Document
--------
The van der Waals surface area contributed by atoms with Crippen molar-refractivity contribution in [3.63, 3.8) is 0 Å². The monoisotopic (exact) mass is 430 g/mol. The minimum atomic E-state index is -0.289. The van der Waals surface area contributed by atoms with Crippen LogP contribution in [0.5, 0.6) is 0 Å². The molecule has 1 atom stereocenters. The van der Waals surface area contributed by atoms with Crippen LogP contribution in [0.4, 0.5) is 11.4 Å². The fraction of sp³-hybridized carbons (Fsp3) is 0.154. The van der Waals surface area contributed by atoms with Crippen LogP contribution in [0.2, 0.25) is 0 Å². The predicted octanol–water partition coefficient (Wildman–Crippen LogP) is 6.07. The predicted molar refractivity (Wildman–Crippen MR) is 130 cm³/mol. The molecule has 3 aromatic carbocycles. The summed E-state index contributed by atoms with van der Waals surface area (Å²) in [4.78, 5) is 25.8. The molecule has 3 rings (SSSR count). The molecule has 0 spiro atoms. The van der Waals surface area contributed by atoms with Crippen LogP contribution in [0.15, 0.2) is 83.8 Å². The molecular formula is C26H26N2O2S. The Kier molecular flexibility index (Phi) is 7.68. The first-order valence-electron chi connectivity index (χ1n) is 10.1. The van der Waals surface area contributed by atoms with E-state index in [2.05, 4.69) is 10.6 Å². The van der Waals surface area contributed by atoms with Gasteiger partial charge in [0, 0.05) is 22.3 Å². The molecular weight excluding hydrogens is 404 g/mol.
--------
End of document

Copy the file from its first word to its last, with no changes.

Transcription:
The van der Waals surface area contributed by atoms with Crippen molar-refractivity contribution in [3.63, 3.8) is 0 Å². The monoisotopic (exact) mass is 430 g/mol. The minimum atomic E-state index is -0.289. The van der Waals surface area contributed by atoms with Crippen LogP contribution in [0.5, 0.6) is 0 Å². The molecule has 1 atom stereocenters. The van der Waals surface area contributed by atoms with Crippen LogP contribution in [0.4, 0.5) is 11.4 Å². The fraction of sp³-hybridized carbons (Fsp3) is 0.154. The van der Waals surface area contributed by atoms with Crippen LogP contribution in [0.2, 0.25) is 0 Å². The predicted octanol–water partition coefficient (Wildman–Crippen LogP) is 6.07. The predicted molar refractivity (Wildman–Crippen MR) is 130 cm³/mol. The molecule has 3 aromatic carbocycles. The summed E-state index contributed by atoms with van der Waals surface area (Å²) in [4.78, 5) is 25.8. The molecule has 3 rings (SSSR count). The molecule has 0 spiro atoms. The van der Waals surface area contributed by atoms with Crippen LogP contribution in [0.15, 0.2) is 83.8 Å². The molecular formula is C26H26N2O2S. The Kier molecular flexibility index (Phi) is 7.68. The first-order valence-electron chi connectivity index (χ1n) is 10.1. The van der Waals surface area contributed by atoms with E-state index in [2.05, 4.69) is 10.6 Å². The van der Waals surface area contributed by atoms with Gasteiger partial charge in [0, 0.05) is 22.3 Å². The molecular weight excluding hydrogens is 404 g/mol.